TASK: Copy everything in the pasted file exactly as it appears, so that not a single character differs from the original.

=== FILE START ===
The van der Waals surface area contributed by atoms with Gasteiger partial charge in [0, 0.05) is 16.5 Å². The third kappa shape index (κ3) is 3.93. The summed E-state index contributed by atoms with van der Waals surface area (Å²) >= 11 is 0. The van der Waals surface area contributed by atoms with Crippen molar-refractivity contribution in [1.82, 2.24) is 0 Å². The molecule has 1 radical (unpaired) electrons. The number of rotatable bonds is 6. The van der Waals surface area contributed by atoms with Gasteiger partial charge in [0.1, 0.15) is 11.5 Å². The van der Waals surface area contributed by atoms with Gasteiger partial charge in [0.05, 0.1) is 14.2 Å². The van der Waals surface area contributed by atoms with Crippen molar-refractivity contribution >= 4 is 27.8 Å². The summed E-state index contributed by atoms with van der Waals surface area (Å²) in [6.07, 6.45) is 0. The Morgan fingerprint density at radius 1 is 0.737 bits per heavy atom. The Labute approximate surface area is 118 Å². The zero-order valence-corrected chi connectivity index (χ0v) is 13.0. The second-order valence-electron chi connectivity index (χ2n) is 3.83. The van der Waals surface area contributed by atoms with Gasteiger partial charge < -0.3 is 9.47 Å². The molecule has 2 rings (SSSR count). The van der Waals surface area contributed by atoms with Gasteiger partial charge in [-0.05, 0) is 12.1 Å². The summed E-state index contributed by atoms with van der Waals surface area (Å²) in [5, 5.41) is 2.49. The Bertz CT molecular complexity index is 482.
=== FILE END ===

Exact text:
The van der Waals surface area contributed by atoms with Gasteiger partial charge in [0, 0.05) is 16.5 Å². The third kappa shape index (κ3) is 3.93. The summed E-state index contributed by atoms with van der Waals surface area (Å²) >= 11 is 0. The van der Waals surface area contributed by atoms with Crippen molar-refractivity contribution in [1.82, 2.24) is 0 Å². The molecule has 1 radical (unpaired) electrons. The number of rotatable bonds is 6. The van der Waals surface area contributed by atoms with Gasteiger partial charge in [0.1, 0.15) is 11.5 Å². The van der Waals surface area contributed by atoms with Gasteiger partial charge in [0.05, 0.1) is 14.2 Å². The van der Waals surface area contributed by atoms with Crippen molar-refractivity contribution >= 4 is 27.8 Å². The summed E-state index contributed by atoms with van der Waals surface area (Å²) in [6.07, 6.45) is 0. The Morgan fingerprint density at radius 1 is 0.737 bits per heavy atom. The Labute approximate surface area is 118 Å². The zero-order valence-corrected chi connectivity index (χ0v) is 13.0. The second-order valence-electron chi connectivity index (χ2n) is 3.83. The van der Waals surface area contributed by atoms with Gasteiger partial charge < -0.3 is 9.47 Å². The molecule has 2 rings (SSSR count). The van der Waals surface area contributed by atoms with Gasteiger partial charge in [-0.05, 0) is 12.1 Å². The summed E-state index contributed by atoms with van der Waals surface area (Å²) in [5, 5.41) is 2.49. The Bertz CT molecular complexity index is 482.